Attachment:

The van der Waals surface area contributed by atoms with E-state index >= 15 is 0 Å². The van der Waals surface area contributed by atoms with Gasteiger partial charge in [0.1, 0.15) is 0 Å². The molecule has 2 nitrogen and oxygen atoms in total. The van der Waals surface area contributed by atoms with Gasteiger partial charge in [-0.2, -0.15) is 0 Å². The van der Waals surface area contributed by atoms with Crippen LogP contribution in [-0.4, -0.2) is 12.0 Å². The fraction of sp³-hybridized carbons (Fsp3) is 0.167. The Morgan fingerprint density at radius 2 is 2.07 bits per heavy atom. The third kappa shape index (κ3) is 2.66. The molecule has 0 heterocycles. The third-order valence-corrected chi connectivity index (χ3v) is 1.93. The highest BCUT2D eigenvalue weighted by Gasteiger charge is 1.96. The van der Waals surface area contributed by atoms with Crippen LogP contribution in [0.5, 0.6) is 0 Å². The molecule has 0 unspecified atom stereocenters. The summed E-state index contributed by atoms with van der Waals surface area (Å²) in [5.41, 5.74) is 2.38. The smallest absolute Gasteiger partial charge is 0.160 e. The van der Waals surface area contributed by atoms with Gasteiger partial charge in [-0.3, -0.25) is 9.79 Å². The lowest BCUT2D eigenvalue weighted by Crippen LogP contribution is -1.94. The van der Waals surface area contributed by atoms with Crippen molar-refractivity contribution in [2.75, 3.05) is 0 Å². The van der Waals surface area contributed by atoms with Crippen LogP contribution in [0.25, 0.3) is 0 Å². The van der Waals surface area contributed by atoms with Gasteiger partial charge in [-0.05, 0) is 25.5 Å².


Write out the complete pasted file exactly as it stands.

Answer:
The van der Waals surface area contributed by atoms with E-state index >= 15 is 0 Å². The van der Waals surface area contributed by atoms with Gasteiger partial charge in [0.1, 0.15) is 0 Å². The molecule has 2 nitrogen and oxygen atoms in total. The van der Waals surface area contributed by atoms with Gasteiger partial charge in [-0.2, -0.15) is 0 Å². The van der Waals surface area contributed by atoms with Crippen LogP contribution in [-0.4, -0.2) is 12.0 Å². The fraction of sp³-hybridized carbons (Fsp3) is 0.167. The Morgan fingerprint density at radius 2 is 2.07 bits per heavy atom. The third kappa shape index (κ3) is 2.66. The molecule has 0 heterocycles. The third-order valence-corrected chi connectivity index (χ3v) is 1.93. The highest BCUT2D eigenvalue weighted by Gasteiger charge is 1.96. The van der Waals surface area contributed by atoms with Crippen LogP contribution in [0.5, 0.6) is 0 Å². The molecule has 0 unspecified atom stereocenters. The summed E-state index contributed by atoms with van der Waals surface area (Å²) in [5.41, 5.74) is 2.38. The smallest absolute Gasteiger partial charge is 0.160 e. The van der Waals surface area contributed by atoms with Gasteiger partial charge in [-0.3, -0.25) is 9.79 Å². The lowest BCUT2D eigenvalue weighted by Crippen LogP contribution is -1.94. The van der Waals surface area contributed by atoms with Crippen molar-refractivity contribution in [2.75, 3.05) is 0 Å². The van der Waals surface area contributed by atoms with Crippen LogP contribution in [0.25, 0.3) is 0 Å². The van der Waals surface area contributed by atoms with Gasteiger partial charge in [-0.05, 0) is 25.5 Å².